A massive drought in California is putting its produce industry out of whack. Golf courses are browning, strict water measures were instituted and celebrities have been the subject of social media shaming.
As lawmakers and residents scramble to adapt to the water situation, ATTN: asked: which state could dry up next and which state could stop it before it happens?
The answer is actually a lot more complicated than you might think. To find some answers, ATTN: contact the climate prediction center at National Oceanic and Atmospheric Association. It turns out, they do predict droughts – but only a few months in advance. Anthony Artusa, a NOAA meteorologist, told us that going into September we can expect continued drought conditions in California, and drought development in the western part of Washington State, most of Puerto Rico, and the Carolinas. Although these drought predictions fall in line with weather patterns from previous years, it is unclear whether these potential droughts could compare to California, Artusa says.
That is because it is insanely difficult to predict precipitation says Brian Fuchs, a climatologist at the National Drought Mitigation Center.
“There’s good statistical skill for predicting temperature, but the statistical skill for predicting precipitation is very low,” he says.
In addition, the conditions that create a megadrought are complex. For example, California had two of the warmest years on record in the last five years. This, coupled with a high-pressure system that kept their winters warm and dry, led to dire situations today. It’s easier to predict drought in some parts of the U.S. than others – it all depends on how strongly the regions are influenced by large-scale climate phenomena, such as El Niño (a coupled ocean-atmosphere phenomenon that brings warming air currents off the Pacific coast of South America) and La Niña (a coupled ocean-atmosphere phenomenon that brings cool air and hurricanes to the United States). Global weather patterns such as El Niño and La Niña significantly change air pressure and temperature in the U.S. Some La Niña events have been associated with historic droughts.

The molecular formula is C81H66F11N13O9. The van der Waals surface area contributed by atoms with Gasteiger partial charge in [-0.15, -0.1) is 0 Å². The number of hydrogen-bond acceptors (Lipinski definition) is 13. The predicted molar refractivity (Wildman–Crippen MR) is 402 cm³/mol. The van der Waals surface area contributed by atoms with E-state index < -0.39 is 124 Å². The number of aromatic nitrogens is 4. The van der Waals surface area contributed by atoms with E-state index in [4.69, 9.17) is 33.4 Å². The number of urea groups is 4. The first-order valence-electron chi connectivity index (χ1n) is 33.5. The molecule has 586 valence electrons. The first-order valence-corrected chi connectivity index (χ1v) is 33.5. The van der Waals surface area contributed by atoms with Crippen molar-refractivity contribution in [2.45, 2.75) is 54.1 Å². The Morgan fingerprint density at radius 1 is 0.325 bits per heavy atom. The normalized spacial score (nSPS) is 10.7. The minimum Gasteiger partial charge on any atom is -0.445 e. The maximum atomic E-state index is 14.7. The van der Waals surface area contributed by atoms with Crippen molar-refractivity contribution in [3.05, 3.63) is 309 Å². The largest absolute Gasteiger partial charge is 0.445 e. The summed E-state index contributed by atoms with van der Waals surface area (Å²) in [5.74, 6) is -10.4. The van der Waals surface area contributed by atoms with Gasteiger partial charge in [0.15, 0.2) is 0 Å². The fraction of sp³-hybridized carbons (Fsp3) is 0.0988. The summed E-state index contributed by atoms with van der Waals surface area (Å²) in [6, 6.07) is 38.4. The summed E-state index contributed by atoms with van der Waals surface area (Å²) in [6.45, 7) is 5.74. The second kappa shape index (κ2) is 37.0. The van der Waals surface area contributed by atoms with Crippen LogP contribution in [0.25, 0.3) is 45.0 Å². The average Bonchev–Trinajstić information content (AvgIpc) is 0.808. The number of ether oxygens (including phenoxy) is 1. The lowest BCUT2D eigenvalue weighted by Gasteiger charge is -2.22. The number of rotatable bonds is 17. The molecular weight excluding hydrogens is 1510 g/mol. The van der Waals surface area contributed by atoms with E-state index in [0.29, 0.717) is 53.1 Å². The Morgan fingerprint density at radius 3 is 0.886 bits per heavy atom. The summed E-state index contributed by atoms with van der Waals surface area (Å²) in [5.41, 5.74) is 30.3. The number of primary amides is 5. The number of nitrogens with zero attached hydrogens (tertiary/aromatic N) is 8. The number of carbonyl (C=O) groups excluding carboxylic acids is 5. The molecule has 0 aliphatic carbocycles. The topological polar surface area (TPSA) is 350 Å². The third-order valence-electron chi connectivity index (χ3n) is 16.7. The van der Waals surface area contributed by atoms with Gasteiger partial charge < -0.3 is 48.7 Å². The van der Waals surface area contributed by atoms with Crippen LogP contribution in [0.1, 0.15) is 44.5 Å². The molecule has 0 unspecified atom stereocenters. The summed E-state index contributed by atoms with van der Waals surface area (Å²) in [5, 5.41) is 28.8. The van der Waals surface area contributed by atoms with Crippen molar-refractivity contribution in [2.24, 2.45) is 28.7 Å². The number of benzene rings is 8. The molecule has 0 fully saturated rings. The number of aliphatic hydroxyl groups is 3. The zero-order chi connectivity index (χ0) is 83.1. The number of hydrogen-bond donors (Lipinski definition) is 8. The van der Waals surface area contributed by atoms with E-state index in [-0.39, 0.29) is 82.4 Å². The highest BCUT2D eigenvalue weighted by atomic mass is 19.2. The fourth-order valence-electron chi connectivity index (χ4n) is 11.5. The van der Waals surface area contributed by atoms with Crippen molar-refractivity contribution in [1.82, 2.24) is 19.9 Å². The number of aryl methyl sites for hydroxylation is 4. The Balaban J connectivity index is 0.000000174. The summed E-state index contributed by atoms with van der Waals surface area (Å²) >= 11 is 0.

A study published in Science Advances this February predicted that the western U.S. would soon experience the worst drought it has experienced in 1,000 years. The chances of a 35-year or longer "megadrought" striking the Southwest and central Great Plains by 2100 are above 80 percent if the world stays on its current trajectory of greenhouse gas emissions, the study warned. The scientists based their predictions on rising temperatures caused by global warming.
"Even when selecting for the worst megadrought-dominated period, the 21st century projections make the megadroughts seem like quaint walks through the Garden of Eden," study co-author Jason E. Smerdon of Columbia University's Lamont-Doherty Earth Observatory said in a statement.
Maybe the U.S. could learn from this country on how to handle a drought.